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Revisiting Luffa (Cucurbitaceae) 25 Years After C. Heiser: Species Boundaries and Application of Names Tested with Plastid and Nuclear DNA Sequences

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The circumscription of the five to eight species of Luffa, as well as their correct names, have long been problematic. Experts on the genus, most recently C. Heiser and C. Jeffrey, have disagreed on the number of species in the New World and the application of the name L. operculata, which in turn affected the names L. quinquefida and L. sepium. Heiser used classic biosystematic methods, including experimental crossing, to infer species boundaries, but neither researcher had today's option of using DNA sequences for this purpose. We sequenced 51 accessions of Luffa, representing the geographic range of the genus and as much as possible topotypical or type material. Phylogenies from four non-coding plastid regions and the nuclear ribosomal DNA spacer region show that eight clades of specimens have geographic-morphological coherence. Heiser's view that Luffa has three species in the New World is supported, and there are four species in tropical and subtropical Asia. Australia has an endemic species, differing from the Indian species with which it had long been lumped. Our vouchered ITS and plastid sequences from throughout species' ranges are available in GenBank and can serve to identify Luffa material similar to standard DNA barcoding regions. We also provide new arguments for Heiser's application of the name L. operculata to a South American species, countering Jeffrey's arguments in favor of its use for a Central American species.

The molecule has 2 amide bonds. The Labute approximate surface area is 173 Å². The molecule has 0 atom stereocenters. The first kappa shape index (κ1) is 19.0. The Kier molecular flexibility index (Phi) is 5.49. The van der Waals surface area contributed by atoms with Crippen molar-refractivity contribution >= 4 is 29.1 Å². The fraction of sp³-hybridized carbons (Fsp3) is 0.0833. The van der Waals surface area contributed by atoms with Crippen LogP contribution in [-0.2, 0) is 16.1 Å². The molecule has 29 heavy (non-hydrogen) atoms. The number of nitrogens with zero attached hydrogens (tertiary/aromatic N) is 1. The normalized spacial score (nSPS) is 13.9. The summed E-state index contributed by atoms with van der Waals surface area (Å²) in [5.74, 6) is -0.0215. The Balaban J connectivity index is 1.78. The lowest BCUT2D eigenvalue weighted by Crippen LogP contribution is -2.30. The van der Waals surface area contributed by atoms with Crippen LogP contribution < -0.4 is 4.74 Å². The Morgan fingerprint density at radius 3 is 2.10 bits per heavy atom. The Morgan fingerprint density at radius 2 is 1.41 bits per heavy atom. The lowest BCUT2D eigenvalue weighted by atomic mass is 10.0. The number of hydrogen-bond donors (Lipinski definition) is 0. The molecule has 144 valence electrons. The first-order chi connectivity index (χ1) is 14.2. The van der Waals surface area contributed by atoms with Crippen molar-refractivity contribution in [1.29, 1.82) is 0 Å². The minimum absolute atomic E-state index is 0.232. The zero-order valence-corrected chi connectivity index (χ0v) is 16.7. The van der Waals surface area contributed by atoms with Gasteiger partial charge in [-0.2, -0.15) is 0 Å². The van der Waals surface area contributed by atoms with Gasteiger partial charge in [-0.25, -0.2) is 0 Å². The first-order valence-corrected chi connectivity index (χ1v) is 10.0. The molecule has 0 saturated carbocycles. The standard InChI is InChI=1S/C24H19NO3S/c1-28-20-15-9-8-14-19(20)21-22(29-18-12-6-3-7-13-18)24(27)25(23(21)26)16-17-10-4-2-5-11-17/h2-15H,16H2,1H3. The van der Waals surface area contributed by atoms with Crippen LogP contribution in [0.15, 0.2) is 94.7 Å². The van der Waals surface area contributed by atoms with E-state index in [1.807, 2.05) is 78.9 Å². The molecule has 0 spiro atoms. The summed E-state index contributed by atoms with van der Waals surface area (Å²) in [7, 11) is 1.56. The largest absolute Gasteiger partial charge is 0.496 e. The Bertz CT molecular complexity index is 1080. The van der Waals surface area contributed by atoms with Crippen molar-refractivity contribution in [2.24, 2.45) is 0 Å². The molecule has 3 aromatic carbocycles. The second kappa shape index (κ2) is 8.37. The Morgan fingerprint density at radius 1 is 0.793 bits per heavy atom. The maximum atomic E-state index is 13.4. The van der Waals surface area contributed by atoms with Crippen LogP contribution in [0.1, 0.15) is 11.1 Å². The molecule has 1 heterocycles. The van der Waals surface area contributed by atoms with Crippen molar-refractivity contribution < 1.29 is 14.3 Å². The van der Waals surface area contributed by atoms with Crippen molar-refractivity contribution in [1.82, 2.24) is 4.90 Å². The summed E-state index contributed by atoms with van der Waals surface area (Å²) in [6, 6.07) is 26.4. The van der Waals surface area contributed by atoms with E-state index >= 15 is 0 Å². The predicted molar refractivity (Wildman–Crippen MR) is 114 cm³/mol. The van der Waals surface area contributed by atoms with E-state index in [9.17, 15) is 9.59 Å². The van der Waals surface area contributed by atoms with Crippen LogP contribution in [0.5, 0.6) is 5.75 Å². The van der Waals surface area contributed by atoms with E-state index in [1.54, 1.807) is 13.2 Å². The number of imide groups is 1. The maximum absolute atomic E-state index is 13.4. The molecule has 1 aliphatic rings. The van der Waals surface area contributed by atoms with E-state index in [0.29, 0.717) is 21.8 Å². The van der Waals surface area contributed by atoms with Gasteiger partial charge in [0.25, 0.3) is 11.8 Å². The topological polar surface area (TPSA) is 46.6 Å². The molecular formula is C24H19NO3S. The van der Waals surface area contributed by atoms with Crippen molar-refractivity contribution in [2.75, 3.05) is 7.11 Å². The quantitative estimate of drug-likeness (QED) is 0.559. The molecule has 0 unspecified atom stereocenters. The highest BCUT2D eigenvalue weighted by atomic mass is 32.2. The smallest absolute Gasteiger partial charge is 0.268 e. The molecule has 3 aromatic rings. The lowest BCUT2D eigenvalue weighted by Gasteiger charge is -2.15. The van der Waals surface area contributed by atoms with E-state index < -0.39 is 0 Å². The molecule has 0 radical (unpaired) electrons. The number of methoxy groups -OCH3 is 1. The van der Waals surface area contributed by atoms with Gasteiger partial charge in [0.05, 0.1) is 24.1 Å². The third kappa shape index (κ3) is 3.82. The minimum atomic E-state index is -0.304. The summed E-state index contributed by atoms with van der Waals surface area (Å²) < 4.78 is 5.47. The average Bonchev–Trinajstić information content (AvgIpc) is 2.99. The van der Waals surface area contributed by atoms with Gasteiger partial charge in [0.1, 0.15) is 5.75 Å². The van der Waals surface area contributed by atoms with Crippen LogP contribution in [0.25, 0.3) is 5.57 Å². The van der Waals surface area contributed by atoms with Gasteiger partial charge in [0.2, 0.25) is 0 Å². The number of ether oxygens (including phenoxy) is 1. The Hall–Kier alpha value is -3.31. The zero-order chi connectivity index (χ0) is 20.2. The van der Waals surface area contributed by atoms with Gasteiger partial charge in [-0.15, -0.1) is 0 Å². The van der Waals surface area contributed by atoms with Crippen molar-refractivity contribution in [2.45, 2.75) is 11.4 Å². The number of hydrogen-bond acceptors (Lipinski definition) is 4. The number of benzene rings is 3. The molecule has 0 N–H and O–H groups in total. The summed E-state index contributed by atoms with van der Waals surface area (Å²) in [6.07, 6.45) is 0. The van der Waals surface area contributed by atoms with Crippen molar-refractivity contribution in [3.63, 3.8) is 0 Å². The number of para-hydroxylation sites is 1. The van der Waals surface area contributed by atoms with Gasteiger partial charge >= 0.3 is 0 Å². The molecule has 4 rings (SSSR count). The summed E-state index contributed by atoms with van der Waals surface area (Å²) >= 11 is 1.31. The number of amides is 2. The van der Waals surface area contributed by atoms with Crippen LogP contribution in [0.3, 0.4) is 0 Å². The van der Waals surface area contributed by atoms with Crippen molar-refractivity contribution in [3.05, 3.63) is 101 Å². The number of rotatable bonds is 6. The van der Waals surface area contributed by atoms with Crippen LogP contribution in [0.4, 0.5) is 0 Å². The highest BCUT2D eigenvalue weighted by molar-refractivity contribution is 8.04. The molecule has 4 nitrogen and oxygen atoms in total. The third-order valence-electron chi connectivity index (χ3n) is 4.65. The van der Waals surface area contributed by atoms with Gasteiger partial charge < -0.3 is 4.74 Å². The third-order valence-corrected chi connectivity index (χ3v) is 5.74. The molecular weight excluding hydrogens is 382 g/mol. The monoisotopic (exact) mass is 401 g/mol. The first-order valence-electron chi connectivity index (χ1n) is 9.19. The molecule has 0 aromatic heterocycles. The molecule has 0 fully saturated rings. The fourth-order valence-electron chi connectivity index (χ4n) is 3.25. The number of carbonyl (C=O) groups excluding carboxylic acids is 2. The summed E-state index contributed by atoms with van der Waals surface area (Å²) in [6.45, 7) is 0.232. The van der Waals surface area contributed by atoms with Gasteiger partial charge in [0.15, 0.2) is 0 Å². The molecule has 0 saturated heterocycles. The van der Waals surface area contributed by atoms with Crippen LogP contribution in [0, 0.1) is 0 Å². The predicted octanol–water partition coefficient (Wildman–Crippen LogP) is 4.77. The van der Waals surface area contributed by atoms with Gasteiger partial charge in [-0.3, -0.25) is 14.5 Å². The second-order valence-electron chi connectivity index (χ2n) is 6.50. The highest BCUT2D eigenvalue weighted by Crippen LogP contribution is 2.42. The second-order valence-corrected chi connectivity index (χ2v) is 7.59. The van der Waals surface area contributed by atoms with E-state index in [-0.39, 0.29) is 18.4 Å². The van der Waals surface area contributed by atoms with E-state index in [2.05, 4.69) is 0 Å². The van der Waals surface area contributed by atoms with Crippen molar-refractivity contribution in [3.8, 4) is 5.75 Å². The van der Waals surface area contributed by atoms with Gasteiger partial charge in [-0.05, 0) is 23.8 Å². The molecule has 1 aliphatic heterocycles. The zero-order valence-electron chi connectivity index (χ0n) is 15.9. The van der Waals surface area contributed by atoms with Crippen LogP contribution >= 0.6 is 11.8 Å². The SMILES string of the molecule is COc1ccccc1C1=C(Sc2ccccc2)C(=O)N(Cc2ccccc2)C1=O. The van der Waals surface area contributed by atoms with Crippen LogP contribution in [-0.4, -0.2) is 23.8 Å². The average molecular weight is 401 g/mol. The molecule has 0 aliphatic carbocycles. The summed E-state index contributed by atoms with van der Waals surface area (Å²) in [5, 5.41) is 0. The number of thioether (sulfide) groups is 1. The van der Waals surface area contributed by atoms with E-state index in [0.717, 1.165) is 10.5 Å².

Keywords: Australian endemic; New World Luffa; barcoding; nomenclature; species circumscription

Document Type: Research Article


Publication date: 2014-03-01

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